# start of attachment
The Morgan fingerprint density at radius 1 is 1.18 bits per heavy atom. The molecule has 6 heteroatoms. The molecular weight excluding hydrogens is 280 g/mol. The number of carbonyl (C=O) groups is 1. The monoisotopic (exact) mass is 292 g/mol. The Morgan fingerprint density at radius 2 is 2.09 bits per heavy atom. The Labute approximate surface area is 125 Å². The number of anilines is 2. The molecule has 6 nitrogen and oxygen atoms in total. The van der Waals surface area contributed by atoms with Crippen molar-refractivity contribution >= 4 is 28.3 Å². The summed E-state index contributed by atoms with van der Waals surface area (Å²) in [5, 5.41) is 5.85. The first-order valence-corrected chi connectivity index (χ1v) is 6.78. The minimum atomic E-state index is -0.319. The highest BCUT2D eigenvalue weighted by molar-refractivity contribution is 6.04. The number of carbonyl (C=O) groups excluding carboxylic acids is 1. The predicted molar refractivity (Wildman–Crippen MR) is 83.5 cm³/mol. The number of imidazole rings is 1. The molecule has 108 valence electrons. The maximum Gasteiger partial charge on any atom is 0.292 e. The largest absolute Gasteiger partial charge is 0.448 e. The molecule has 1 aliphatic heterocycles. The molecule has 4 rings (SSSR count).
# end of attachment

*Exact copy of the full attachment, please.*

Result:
The Morgan fingerprint density at radius 1 is 1.18 bits per heavy atom. The molecule has 6 heteroatoms. The molecular weight excluding hydrogens is 280 g/mol. The number of carbonyl (C=O) groups is 1. The monoisotopic (exact) mass is 292 g/mol. The Morgan fingerprint density at radius 2 is 2.09 bits per heavy atom. The Labute approximate surface area is 125 Å². The number of anilines is 2. The molecule has 6 nitrogen and oxygen atoms in total. The van der Waals surface area contributed by atoms with Crippen molar-refractivity contribution >= 4 is 28.3 Å². The summed E-state index contributed by atoms with van der Waals surface area (Å²) in [5, 5.41) is 5.85. The first-order valence-corrected chi connectivity index (χ1v) is 6.78. The minimum atomic E-state index is -0.319. The highest BCUT2D eigenvalue weighted by molar-refractivity contribution is 6.04. The number of carbonyl (C=O) groups excluding carboxylic acids is 1. The predicted molar refractivity (Wildman–Crippen MR) is 83.5 cm³/mol. The number of imidazole rings is 1. The molecule has 108 valence electrons. The maximum Gasteiger partial charge on any atom is 0.292 e. The largest absolute Gasteiger partial charge is 0.448 e. The molecule has 1 aliphatic heterocycles. The molecule has 4 rings (SSSR count).